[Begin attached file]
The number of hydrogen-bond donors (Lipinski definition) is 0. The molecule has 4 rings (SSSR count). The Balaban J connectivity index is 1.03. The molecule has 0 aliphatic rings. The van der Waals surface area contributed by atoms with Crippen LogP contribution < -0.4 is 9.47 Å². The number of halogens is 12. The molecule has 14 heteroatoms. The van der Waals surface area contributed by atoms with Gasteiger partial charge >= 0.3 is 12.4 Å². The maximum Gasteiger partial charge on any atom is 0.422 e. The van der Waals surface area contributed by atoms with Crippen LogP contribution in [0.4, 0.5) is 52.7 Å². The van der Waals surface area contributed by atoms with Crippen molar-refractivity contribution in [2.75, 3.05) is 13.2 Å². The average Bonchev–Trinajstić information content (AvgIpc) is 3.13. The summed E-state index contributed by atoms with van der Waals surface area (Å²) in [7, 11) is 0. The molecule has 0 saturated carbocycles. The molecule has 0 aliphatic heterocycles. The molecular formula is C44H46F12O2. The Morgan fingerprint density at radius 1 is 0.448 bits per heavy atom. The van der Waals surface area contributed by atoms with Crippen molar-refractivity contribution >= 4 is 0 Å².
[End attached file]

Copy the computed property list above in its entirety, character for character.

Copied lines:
The number of hydrogen-bond donors (Lipinski definition) is 0. The molecule has 4 rings (SSSR count). The Balaban J connectivity index is 1.03. The molecule has 0 aliphatic rings. The van der Waals surface area contributed by atoms with Crippen LogP contribution < -0.4 is 9.47 Å². The number of halogens is 12. The molecule has 14 heteroatoms. The van der Waals surface area contributed by atoms with Gasteiger partial charge >= 0.3 is 12.4 Å². The maximum Gasteiger partial charge on any atom is 0.422 e. The van der Waals surface area contributed by atoms with Crippen LogP contribution in [0.4, 0.5) is 52.7 Å². The van der Waals surface area contributed by atoms with Crippen molar-refractivity contribution in [2.75, 3.05) is 13.2 Å². The average Bonchev–Trinajstić information content (AvgIpc) is 3.13. The summed E-state index contributed by atoms with van der Waals surface area (Å²) in [7, 11) is 0. The molecule has 0 saturated carbocycles. The molecule has 0 aliphatic heterocycles. The molecular formula is C44H46F12O2. The Morgan fingerprint density at radius 1 is 0.448 bits per heavy atom. The van der Waals surface area contributed by atoms with Crippen molar-refractivity contribution >= 4 is 0 Å².